mHealth and Home Monitoring

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Information about mHealth and Home Monitoring

Published on March 12, 2014

Author: johanfagerberg



How should the mobile industry address the vast business opportunity in wireless healthcare monitoring? The number of home monitoring devices on the global market with integrated cellular connectivity was 1.0 million at the end of 2012 and is forecasted to grow at a CAGR of 47.1 percent in the next five years to reach 7.1 million in 2017. Learn more about how wireless technology can become seamlessly integrated with medical devices in this 220 page strategic report now in its fifth edition. Find out more at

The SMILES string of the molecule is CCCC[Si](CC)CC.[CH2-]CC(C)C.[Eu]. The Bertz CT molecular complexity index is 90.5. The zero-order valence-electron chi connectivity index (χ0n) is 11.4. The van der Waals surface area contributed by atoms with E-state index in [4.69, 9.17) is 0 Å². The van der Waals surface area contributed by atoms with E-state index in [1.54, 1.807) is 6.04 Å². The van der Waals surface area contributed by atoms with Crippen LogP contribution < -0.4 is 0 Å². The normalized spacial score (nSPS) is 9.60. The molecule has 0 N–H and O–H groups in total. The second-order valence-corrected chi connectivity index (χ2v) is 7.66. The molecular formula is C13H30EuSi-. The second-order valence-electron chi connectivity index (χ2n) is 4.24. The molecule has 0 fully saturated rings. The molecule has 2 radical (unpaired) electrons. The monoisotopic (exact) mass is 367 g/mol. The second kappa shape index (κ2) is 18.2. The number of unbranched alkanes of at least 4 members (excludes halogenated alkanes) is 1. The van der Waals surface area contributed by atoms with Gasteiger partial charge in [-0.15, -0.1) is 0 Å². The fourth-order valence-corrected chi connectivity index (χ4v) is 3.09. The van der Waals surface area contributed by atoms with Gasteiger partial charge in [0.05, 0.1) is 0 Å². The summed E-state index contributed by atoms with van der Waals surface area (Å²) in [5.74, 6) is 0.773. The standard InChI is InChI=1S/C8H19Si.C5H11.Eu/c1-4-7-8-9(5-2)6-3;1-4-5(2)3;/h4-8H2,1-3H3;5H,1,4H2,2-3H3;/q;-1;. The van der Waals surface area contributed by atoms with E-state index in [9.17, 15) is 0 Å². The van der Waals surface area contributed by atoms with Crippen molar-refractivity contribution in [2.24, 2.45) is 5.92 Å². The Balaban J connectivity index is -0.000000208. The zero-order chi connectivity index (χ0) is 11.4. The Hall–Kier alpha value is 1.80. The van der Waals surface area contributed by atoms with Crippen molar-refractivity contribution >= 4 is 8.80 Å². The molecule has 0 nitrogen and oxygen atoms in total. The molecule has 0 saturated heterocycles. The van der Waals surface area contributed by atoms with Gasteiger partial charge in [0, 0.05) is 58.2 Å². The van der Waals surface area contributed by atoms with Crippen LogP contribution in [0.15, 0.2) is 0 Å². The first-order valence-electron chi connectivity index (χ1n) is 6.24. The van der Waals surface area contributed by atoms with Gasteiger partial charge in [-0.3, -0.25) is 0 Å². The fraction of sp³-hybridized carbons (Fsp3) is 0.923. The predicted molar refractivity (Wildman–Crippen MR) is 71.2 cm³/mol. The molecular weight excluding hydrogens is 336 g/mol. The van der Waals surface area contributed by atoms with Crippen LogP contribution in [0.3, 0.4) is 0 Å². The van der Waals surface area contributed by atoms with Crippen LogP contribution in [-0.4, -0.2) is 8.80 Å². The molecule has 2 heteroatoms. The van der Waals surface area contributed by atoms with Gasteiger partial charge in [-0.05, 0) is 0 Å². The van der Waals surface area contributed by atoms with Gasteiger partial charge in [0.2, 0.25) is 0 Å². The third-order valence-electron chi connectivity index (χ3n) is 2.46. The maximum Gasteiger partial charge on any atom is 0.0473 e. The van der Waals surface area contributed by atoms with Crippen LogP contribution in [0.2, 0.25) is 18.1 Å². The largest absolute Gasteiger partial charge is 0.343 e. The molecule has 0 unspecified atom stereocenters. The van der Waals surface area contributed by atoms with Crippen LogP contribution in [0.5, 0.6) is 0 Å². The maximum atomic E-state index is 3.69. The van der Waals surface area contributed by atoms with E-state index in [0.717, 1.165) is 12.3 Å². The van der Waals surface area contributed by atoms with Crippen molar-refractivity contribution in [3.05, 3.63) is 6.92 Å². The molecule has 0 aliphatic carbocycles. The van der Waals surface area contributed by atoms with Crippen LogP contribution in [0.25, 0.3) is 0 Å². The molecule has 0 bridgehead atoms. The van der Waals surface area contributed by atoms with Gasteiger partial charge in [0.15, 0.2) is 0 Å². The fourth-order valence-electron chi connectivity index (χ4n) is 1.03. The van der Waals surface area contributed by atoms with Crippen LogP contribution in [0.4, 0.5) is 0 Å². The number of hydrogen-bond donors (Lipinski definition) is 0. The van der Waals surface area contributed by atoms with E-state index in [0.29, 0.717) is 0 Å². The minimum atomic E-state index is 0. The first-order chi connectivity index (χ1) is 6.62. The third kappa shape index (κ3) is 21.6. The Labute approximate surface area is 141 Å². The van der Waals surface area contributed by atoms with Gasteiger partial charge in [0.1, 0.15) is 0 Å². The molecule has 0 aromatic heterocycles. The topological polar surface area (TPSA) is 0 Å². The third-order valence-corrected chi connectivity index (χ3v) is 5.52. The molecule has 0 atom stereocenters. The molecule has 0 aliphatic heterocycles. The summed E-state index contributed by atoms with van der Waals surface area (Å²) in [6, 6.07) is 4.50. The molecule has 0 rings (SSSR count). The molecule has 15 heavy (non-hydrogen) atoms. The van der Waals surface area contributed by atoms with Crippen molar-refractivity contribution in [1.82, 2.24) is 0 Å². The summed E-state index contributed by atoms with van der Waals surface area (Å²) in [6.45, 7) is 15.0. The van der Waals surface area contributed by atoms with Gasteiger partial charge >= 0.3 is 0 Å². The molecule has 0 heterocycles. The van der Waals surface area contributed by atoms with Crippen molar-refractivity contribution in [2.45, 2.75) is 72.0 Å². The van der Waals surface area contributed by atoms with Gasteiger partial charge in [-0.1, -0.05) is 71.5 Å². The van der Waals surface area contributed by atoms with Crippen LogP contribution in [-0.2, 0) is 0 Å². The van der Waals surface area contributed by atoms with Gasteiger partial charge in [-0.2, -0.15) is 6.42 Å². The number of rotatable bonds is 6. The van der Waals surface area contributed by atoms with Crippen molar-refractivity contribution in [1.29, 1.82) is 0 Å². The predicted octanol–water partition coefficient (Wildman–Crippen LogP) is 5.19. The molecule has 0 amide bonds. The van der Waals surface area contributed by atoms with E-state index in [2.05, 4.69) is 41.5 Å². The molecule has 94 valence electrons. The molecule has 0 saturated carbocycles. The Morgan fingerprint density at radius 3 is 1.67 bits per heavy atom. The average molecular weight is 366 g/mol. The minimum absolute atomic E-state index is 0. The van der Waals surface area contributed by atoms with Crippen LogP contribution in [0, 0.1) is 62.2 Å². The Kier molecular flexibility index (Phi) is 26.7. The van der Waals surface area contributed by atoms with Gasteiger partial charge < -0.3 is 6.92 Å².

See inside for further details mHealth and Home Monitoring mHealth and Home Monitoring is the fifth consecutive report from Berg Insight that gives first-hand insights into the adoption of wireless solutions for health monitoring. This strategic research report from Berg Insight provides you with 220 pages of unique business intelligence including 5-year industry forecasts and expert commentary on which to base your business decisions. Highlights from this report: Profit from 40 new executive interviews with market leading companies. Identify key players in the healthcare monitoring ecosystem. Learn about key home health monitoring devices and services. Understand the dynamics of the health monitoring market in Europe and North America. Comprehend how wireless technology can become seamlessly integrated with medical devices. Evaluate the business opportunities in the emerging mHealth segment. Predict future market and technology developments. M2M Research Series Berg Insight’s M2M Research Series What are the key business opportunities in the emerging wireless M2M market? Berg Insight’s M2M Research Series is a unique series of market reports published on a quarterly basis. Each title offers detailed analysis of a specific vertical application area such as smart metering, fleet management or vehicle telematics. Once per year we also publish summaries of our research with detailed forecasts for the Global and European wireless M2M markets, respectively. Order now! Please visit our web site to order this report and find more information about our other titles at